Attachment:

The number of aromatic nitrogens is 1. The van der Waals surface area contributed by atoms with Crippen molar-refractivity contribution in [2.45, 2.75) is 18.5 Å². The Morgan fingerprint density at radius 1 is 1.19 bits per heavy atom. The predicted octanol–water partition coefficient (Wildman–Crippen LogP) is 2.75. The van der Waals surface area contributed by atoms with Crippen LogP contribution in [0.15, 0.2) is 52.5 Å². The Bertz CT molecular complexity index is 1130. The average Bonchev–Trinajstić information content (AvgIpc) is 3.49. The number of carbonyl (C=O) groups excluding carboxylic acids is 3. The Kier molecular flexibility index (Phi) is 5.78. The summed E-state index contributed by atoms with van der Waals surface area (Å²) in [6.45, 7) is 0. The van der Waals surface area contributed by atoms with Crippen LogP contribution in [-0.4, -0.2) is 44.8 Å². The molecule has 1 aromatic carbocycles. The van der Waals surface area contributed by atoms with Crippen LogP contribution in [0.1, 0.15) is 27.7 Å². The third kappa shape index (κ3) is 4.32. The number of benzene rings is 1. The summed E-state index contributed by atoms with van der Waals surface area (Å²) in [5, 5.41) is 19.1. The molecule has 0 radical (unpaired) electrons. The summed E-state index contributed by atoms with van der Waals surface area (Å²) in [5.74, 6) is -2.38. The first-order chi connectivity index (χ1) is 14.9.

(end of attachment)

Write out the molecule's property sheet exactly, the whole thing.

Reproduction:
The number of aromatic nitrogens is 1. The van der Waals surface area contributed by atoms with Crippen molar-refractivity contribution in [2.45, 2.75) is 18.5 Å². The Morgan fingerprint density at radius 1 is 1.19 bits per heavy atom. The predicted octanol–water partition coefficient (Wildman–Crippen LogP) is 2.75. The van der Waals surface area contributed by atoms with Crippen LogP contribution in [0.15, 0.2) is 52.5 Å². The Bertz CT molecular complexity index is 1130. The average Bonchev–Trinajstić information content (AvgIpc) is 3.49. The number of carbonyl (C=O) groups excluding carboxylic acids is 3. The Kier molecular flexibility index (Phi) is 5.78. The summed E-state index contributed by atoms with van der Waals surface area (Å²) in [6.45, 7) is 0. The van der Waals surface area contributed by atoms with Crippen LogP contribution in [-0.4, -0.2) is 44.8 Å². The molecule has 1 aromatic carbocycles. The van der Waals surface area contributed by atoms with Crippen LogP contribution in [0.1, 0.15) is 27.7 Å². The third kappa shape index (κ3) is 4.32. The number of benzene rings is 1. The summed E-state index contributed by atoms with van der Waals surface area (Å²) in [5, 5.41) is 19.1. The molecule has 0 radical (unpaired) electrons. The summed E-state index contributed by atoms with van der Waals surface area (Å²) in [5.74, 6) is -2.38. The first-order chi connectivity index (χ1) is 14.9.